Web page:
The administrators behind the brownstone review committee said Wednesday that they were confident the selection process was fair and that the buildings’ new occupants will be held to the standards of residents of the coveted 114th Street properties.
While Pi Kappa Alpha and Alpha Epsilon Pi didn’t get their old houses back, they were named finalists in the brownstone review process partly because of their strong ALPHA Standards scores, Dean of Community Development and Multicultural Affairs Terry Martinez said in an interview Wednesday.
In a widely distributed email, former AEPi president Matthew Renick, GS/JTS ’13, blasted administrators Tuesday for awarding three 114th Street brownstones to Alpha Chi Omega, Lambda Phi Epsilon, and Q House. Renick argued that AEPi and Pi Kappa Alpha deserved the brownstones back, in part because they had received five of five stars on their ALPHA Standards—a metric, he said, that administrators had said would be the primary standard for reviewing Greek applicants.
But while Renick argued that the committee did not take the ALPHA Standards seriously, Martinez, who chaired the committee, said that Pike and AEPi’s “impressive” results were one reason they were named finalists. And Dean of Student Affairs Kevin Shollenberger, who made the final brownstone decisions after meeting extensively with the committee, said that the ALPHA Standards were always meant to be just “one component” of the discussion.
“Fraternities and sororities were never told that that’s how the decision was going to be made,” Shollenberger said. “It’s like any process—if they are already recognized organizations within the community, we look at their standards within the community.”
Martinez said that committee members did not bring up the topic of the drug bust, the December 2010 raid on the three brownstones in which several of their members were arrested for selling drugs.
Shollenberger and Martinez said that a guidelines system with some similarities to the ALPHA Standards will be used for Q House, the one non-Greek organization selected for brownstone occupancy last week, but that Q House won’t have to fulfill requirements that are specific to Greek organizations.
“We’ve been very clear that those houses are a privilege,” Shollenberger said. “They need to be following policies and procedure that we put forth. They need to follow community standards.”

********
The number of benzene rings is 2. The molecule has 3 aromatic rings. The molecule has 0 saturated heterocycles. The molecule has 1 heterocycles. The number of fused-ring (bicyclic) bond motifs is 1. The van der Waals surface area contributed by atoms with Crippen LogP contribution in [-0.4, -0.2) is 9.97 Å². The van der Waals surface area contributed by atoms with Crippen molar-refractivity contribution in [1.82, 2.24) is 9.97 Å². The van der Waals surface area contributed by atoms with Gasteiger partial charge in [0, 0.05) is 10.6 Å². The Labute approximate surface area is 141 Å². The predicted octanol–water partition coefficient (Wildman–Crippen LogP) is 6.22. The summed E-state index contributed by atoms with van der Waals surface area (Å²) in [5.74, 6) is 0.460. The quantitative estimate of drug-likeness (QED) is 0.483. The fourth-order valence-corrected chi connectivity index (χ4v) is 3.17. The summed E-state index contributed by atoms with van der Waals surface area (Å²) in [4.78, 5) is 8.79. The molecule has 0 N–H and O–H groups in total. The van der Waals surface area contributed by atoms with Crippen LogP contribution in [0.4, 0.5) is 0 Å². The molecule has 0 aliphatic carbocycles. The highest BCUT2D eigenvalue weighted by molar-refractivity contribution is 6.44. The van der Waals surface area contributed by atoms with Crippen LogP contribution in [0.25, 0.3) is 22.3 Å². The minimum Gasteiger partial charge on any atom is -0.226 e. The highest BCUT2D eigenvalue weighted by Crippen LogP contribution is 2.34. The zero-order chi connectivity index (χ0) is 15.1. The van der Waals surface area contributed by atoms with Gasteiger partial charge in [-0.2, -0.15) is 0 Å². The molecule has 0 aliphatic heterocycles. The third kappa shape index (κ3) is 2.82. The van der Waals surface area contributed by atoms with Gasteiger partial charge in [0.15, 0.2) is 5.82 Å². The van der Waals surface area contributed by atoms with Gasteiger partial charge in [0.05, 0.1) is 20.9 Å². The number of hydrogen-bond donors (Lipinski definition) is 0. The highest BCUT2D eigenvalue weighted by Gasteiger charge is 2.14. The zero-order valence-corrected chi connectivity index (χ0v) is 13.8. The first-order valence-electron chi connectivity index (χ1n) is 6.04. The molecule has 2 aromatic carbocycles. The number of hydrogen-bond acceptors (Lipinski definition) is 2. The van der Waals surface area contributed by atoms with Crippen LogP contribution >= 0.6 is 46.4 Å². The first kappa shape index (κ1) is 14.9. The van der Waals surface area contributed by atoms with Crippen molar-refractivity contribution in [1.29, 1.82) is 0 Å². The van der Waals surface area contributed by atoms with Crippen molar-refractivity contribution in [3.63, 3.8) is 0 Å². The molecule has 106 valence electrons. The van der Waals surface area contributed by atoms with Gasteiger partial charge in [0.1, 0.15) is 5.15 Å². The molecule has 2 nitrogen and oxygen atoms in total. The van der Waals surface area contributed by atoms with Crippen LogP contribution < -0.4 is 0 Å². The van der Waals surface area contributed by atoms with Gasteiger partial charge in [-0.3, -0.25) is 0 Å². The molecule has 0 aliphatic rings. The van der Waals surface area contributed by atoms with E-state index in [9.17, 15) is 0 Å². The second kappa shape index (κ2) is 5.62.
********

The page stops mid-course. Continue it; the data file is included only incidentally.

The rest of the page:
Q House will work with an adviser and be subject to event reviews like fraternities and sororities. There will also be an RA assigned to the space, Shollenberger said.
The two East Campus townhouses occupied by Lambda and AXO will be opened for application by other Greek organizations next year, while Q House’s vacated Ruggles suite will enter general selection. Shollenberger said that he is also looking to hire someone who would oversee annual reviews of the special interest communities, three of which will occupy the former convent brownstones that are being converted into undergraduate housing on West 113th Street.
The brownstone decision left some students displeased. The Bwog post announcing the winners was flooded with hostile comments toward the Greek and queer communities, which Shollenberger said he was dismayed to read.
“I was disappointed by comments about the bashing of fraternities, sororities, and Greek life. It’s an important co-curricular activity for students,” he said. “I was also concerned regarding some of the homophobic comments regarding the Q House.”
For AXO, the only Panhellenic sorority that has not had a brownstone, the announcement of a new home comes with a drawback: Only two Barnard students will be allowed to live in the brownstone, even though 51 of the 88 sorority’s members—nearly 60 percent—are Barnard students, and the three other Panhellenic sororities—Delta Gamma, Kappa Alpha Theta, and Sigma Delta Tau—are allowed to house five Barnard students.
Martinez said that the housing agreement with Barnard allows AXO only two Barnard residents, and that administrators would honor that agreement.
“There has been no discussion to change that, despite it being a very Barnard-heavy sorority,” Martinez said. “Barnard students aren’t eligible because Columbia and SEAS students are very much interested and we don’t want to take away the opportunity for that.”
Sammy Roth contributed reporting.
A previous version of this article stated that AXO and Lambda's East Campus townhouses will be opened to special interest communities next year. Spectator regrets the error.